Tuesday, October 17, 2006

things charismatics must defend

Here's a quote from Dan Phillips - respected Bible teacher, author, and blogger (at Pyromaniacs and Biblical Christianity).

All Charismatics, to prop up their position, must explain away two facts:

  1. Their distinctive "gifts" bear no resemblance to the Biblical phenomena.
  2. Biblical Christians have not manifested the Biblical phenomena from the second century to the twentieth. (I'd add "-- and still haven't.")
To which I would reply, is it true that these are "facts"? Is it true that these require explanation to support the charismatic position?

He later says ...

... if this quotation [referring to an excerpt from the Book of Mormon arguing for the continuance of the gifts of the spirit], all by itself, makes someone feel defensive and guilty... maybe it's because there's something (s)he should think about more seriously?
I certainly felt defensive but not by the quote "all by itself". The quote itself made me feel nothing. Actually, if I work at it, I guess I felt a little bit of an "amen" inside. But I did feel defensive because this was posted on Pyromaniacs. I've come to not expect treatment from that group that I think is appropriate for fellow beleivers. I've contrasted disagreeing comments coming from folks like Phillips with disagreeing comments coming from someone like Piper. When I disagree with Piper, I feel simply disagreement as well as challenged to find truth. When I disagree with Phillips, I feel defensive.

A small example is found in the same comment section of his challenge above. Phillips refers to Charismatics as holding to a "leaky-Canon". This is like the pro-life, pro-choice terminology. I prefer calling "pro-choicers" "anti-lifers" but if I do so, I still don't properly categorize them and I would certainly alienate them. I guess I could coin the phrase "dead-Canon" for those that think like Phillips but I don't think that would be accurate or helpful.

Anyway, we need to focus on the issues and Phillips choice of words and often his logic causes that to not happen and which provides him more ammunition for accusation.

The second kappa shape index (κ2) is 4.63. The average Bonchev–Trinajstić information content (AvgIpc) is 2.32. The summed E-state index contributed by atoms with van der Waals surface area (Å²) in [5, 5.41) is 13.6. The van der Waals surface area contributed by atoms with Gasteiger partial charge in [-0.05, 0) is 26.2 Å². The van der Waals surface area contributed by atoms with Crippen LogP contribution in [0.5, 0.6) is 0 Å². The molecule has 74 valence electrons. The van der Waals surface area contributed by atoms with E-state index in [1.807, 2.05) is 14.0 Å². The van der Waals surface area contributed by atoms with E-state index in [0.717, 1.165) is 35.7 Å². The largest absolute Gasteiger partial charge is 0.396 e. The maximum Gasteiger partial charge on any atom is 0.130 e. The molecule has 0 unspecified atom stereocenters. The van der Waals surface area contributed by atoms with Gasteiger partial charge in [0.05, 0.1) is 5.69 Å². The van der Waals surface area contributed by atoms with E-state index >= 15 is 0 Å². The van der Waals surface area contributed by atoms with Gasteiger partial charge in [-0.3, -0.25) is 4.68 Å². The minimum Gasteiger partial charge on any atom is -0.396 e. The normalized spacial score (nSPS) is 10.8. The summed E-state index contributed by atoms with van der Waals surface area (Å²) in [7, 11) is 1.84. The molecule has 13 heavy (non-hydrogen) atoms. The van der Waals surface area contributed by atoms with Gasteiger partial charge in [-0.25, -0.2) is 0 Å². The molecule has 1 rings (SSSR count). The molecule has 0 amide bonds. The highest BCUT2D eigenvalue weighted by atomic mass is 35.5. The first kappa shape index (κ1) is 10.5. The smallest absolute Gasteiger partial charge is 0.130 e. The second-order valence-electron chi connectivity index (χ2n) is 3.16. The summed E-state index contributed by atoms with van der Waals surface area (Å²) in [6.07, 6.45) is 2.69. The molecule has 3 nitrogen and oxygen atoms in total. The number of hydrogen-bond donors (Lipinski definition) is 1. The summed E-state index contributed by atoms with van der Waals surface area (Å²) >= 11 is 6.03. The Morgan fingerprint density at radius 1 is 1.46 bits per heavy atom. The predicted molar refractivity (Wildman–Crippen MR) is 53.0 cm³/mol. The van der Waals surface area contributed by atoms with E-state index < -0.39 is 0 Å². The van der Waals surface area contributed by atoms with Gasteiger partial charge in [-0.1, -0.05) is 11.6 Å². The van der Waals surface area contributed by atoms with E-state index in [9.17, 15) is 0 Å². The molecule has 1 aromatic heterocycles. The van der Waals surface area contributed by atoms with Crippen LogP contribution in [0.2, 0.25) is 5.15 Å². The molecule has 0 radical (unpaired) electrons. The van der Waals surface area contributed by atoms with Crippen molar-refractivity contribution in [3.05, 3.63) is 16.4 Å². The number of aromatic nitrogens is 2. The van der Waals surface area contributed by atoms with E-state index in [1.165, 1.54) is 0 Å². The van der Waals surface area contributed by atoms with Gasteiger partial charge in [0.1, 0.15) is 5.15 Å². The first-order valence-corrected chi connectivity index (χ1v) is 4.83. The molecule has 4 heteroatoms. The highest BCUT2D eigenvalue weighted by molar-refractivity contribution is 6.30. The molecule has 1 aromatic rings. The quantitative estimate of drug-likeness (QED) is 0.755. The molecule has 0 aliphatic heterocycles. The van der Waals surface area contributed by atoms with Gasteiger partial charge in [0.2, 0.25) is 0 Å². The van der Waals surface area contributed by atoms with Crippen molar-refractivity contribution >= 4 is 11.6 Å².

So, now that I got that out of my system, I have to leave for small group. I'll try to come back within the next couple of days to address the two points Phillips raises. I'll try to address these not because I think it is required to respond to support my position but because I think many are "deceived" by these points. I hope I can do an adequate job.

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Randy (no blog) said...

I don't know that much would be accomplished by discussing his 2nd point. I would, however, be interested in your views of his 1st point.

rick said...

"no-blog" - I may have been typing the above post while you were commenting here.

I would be very concerned about anyone meeting Phillips' expectation in point 1. I do not think Scripture suggests that the word and work of Jesus and the Apostles is 100% repeatable.

Which is what I find so ironic about this "conversation". The truth is that there are "bell shaped" curves representing the distribution of thought around both sides of this. If I place Phillips and gang on the right, and me and gang on the left, I would fall on the right side of that distribution and you would fall on the left side of yours - and if we could cut through all of the language confusion and concern about the other guys, we would find that we have a lot in common.

I think we would find that the real difference (and it would be a big one) would be our approach to this issue not our Scriptural basis, etc.. That is, we would never agree but 95% of the argument is about stuff that neither of us really thinks. That's why I struggle with Phillips, he seems unaware of this, he generalizes and classifies in ways that are not representative, and then builds bad logic on top of that.